|NASA Prepares Students for the Next 100 Years of Powered Flight||
Jonas Dino/Victoria Steiner |
NASA Ames Research Center, Moffett Field, Calif.
Phone: 650/604-5612, 650/604-0176 or 650/604-9000
News Release: 03-100AR
On Dec. 8, 9 and 10, approximately 4000 fifth- through eighth-grade
students from around the Bay Area will participate in Aero Expo IV
at NASA Ames Research Center, located in California's Silicon
Valley. Aero Expo IV is the fourth and final event in a series of
Centennial of Flight celebrations sponsored by NASA's Airspace
Systems Program and the Computing, Information, Communications
Technologies Program (CICT) in collaboration with NASA Ames'
Education Office. Students will be treated to a presentation by
'Orville and Wilbur Wright,' hands-on activities, exhibits and
"We want the students participating in Aero Expo IV to become the
engineers and scientists that will lead the nation in the next 100
years of powered flight," said Donald James. "The Aero Expo events
are a critical part of NASA's effort to 'inspire the next generation
Aero Expo IV is composed of two components; a presentation by
'Orville and Wilbur Wright' and hands-on exhibits and displays at
Aero Village. The presentation by the 'Wrights' will discuss the
first 100 years of powered flight and the possibilities for the next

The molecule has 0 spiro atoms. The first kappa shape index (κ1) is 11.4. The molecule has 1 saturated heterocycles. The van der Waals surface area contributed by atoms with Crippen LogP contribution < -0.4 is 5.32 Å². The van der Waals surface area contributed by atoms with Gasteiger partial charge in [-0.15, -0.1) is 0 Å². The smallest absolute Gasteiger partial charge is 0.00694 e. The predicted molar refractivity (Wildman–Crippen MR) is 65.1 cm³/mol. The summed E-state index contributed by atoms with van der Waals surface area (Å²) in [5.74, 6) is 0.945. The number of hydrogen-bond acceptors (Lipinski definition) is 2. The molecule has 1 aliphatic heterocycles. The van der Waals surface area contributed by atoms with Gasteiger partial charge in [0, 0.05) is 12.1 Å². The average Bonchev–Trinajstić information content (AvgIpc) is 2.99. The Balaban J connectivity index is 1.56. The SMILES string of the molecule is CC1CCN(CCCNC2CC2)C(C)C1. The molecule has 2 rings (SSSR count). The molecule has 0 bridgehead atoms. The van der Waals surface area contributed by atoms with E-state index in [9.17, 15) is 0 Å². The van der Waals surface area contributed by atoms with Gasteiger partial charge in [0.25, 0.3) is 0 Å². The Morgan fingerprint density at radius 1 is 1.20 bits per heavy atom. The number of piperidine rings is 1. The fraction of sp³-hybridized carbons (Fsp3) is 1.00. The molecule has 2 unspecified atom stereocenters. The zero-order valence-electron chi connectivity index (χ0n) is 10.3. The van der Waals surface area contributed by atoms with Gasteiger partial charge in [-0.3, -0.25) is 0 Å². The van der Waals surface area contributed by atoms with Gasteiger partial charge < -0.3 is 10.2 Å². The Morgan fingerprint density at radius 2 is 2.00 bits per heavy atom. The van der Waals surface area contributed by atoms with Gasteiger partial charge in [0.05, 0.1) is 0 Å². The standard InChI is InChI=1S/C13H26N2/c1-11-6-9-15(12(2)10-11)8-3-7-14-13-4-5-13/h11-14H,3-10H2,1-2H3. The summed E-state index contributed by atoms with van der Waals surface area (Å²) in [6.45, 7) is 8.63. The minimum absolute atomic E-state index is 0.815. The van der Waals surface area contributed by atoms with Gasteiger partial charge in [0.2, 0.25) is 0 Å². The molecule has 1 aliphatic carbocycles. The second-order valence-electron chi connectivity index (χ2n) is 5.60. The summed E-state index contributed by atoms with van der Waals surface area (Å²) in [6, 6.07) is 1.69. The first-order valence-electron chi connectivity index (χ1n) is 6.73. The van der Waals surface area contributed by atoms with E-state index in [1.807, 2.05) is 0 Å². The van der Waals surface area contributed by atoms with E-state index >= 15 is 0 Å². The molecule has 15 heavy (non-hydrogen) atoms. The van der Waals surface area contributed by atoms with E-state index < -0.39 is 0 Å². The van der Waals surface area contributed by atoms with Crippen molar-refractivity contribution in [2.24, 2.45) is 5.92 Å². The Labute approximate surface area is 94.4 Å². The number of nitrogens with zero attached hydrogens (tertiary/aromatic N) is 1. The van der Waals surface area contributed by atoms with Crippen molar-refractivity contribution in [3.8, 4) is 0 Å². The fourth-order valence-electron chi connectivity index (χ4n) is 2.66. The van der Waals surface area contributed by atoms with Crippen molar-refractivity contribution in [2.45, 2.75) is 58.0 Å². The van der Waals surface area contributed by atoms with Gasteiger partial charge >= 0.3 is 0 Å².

100 years in aerospace. Presentations in NASA Ames' main auditorium,
building N-201, are scheduled for 8:30 a.m., 9:45 a.m., 11:00 a.m.
and 12:15 p.m. PST.
For the presentations, Steve Shackelford, who is a Federal Aviation
Administration (FAA) controller at Los Angeles Center, will portray
Orville Wright and Jim Johnson, who works at the NASA Ames Technical
Library, will play Wilbur Wright. Moderating the presentation will
be 'Catherine Wright' played by Linda Conrad, an education
specialist at NASA Ames.
The other component of Aero Expo IV is the 175,000-square-foot Aero
Village. The village contains a 16,000-square-foot tent containing
a full-scale Wright Flyer replica, hands-on exhibits and displays.
Exhibitors include NASA Ames' technical projects, programs and
educational organizations, the Hiller Aviation Museum, San Carlos,
Calif., Wings of History Museum, San Martin, Calif., and aerospace
organizations and clubs from around the Bay Area. Students will have
18 hands-on activities and exhibits designed to stimulate and
motivate them to pursue further education in math, science and
The outside display area will hold 100 NASA, military and historic
and contemporary civilian aircraft spanning the one hundred years of
powered flight. Aircraft on display will include NASA's Kuiper C-140
Airborne Telescope and UH-60 Blackhawk helicopter, a California Air
National Guard C-130 Hercules transport, and a U.S. Coast Guard
"We are pleased to have had the opportunity to support activities
like the Aero Expo series," said Robert Jacobsen, manager for NASA's
Airspace Systems Program. "Events like these help spark the desire
and imagination in students that will lead to the development of new
aerospace technologies for the next 100 years."
NASA's Airspace Systems Program benefits air travelers by conducting
air traffic control research that allows more air travelers to fly
safely and efficiently across the country. NASA Ames Research Center
has been a leader in air traffic control research and development
since the mid-1980s.
For more information about Aero Expo IV, visit:
More information about NASA's Airspace Systems Program is available at:
For more information about the Computing, Information,
Communications Technologies Program, visit: